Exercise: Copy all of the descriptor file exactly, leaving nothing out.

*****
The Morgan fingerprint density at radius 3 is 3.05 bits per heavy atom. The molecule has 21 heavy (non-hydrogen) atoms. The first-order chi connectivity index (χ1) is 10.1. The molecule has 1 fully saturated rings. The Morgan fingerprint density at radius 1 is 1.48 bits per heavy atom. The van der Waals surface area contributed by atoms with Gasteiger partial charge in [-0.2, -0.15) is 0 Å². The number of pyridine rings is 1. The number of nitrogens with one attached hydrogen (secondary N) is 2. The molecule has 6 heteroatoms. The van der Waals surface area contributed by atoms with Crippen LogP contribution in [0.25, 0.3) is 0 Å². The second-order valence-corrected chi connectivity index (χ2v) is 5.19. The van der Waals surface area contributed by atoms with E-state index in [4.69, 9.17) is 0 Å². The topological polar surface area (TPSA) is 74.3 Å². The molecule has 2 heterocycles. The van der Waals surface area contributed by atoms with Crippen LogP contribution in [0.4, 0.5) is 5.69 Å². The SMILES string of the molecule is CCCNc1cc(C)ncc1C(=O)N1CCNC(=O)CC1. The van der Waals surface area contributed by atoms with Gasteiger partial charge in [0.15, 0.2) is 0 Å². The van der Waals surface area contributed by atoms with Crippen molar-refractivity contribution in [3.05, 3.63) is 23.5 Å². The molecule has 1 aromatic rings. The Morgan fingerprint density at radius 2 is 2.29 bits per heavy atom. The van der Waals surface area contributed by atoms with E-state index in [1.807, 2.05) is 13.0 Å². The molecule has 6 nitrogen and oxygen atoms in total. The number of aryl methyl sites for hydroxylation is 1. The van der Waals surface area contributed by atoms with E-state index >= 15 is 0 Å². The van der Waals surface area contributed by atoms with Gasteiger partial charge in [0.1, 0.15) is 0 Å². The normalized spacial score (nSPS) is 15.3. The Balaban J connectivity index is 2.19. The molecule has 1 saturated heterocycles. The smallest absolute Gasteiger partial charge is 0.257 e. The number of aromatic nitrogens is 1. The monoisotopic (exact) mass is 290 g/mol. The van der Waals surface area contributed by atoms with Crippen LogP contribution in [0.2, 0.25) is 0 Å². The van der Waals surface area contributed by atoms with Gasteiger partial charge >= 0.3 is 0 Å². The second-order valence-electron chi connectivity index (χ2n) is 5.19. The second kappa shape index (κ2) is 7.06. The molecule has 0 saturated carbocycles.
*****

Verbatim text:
The Morgan fingerprint density at radius 3 is 3.05 bits per heavy atom. The molecule has 21 heavy (non-hydrogen) atoms. The first-order chi connectivity index (χ1) is 10.1. The molecule has 1 fully saturated rings. The Morgan fingerprint density at radius 1 is 1.48 bits per heavy atom. The van der Waals surface area contributed by atoms with Gasteiger partial charge in [-0.2, -0.15) is 0 Å². The number of pyridine rings is 1. The number of nitrogens with one attached hydrogen (secondary N) is 2. The molecule has 6 heteroatoms. The van der Waals surface area contributed by atoms with Crippen LogP contribution in [0.25, 0.3) is 0 Å². The second-order valence-corrected chi connectivity index (χ2v) is 5.19. The van der Waals surface area contributed by atoms with E-state index in [4.69, 9.17) is 0 Å². The topological polar surface area (TPSA) is 74.3 Å². The molecule has 2 heterocycles. The van der Waals surface area contributed by atoms with Crippen LogP contribution in [0.4, 0.5) is 5.69 Å². The SMILES string of the molecule is CCCNc1cc(C)ncc1C(=O)N1CCNC(=O)CC1. The van der Waals surface area contributed by atoms with Gasteiger partial charge in [0.15, 0.2) is 0 Å². The van der Waals surface area contributed by atoms with Crippen molar-refractivity contribution in [3.05, 3.63) is 23.5 Å². The molecule has 1 aromatic rings. The Morgan fingerprint density at radius 2 is 2.29 bits per heavy atom. The van der Waals surface area contributed by atoms with E-state index in [1.807, 2.05) is 13.0 Å². The molecule has 6 nitrogen and oxygen atoms in total. The number of aryl methyl sites for hydroxylation is 1. The van der Waals surface area contributed by atoms with E-state index >= 15 is 0 Å². The van der Waals surface area contributed by atoms with Gasteiger partial charge in [0.1, 0.15) is 0 Å². The normalized spacial score (nSPS) is 15.3. The Balaban J connectivity index is 2.19. The molecule has 1 saturated heterocycles. The smallest absolute Gasteiger partial charge is 0.257 e. The number of aromatic nitrogens is 1. The monoisotopic (exact) mass is 290 g/mol. The van der Waals surface area contributed by atoms with Crippen LogP contribution in [0.2, 0.25) is 0 Å². The van der Waals surface area contributed by atoms with Gasteiger partial charge >= 0.3 is 0 Å². The second-order valence-electron chi connectivity index (χ2n) is 5.19. The second kappa shape index (κ2) is 7.06. The molecule has 0 saturated carbocycles.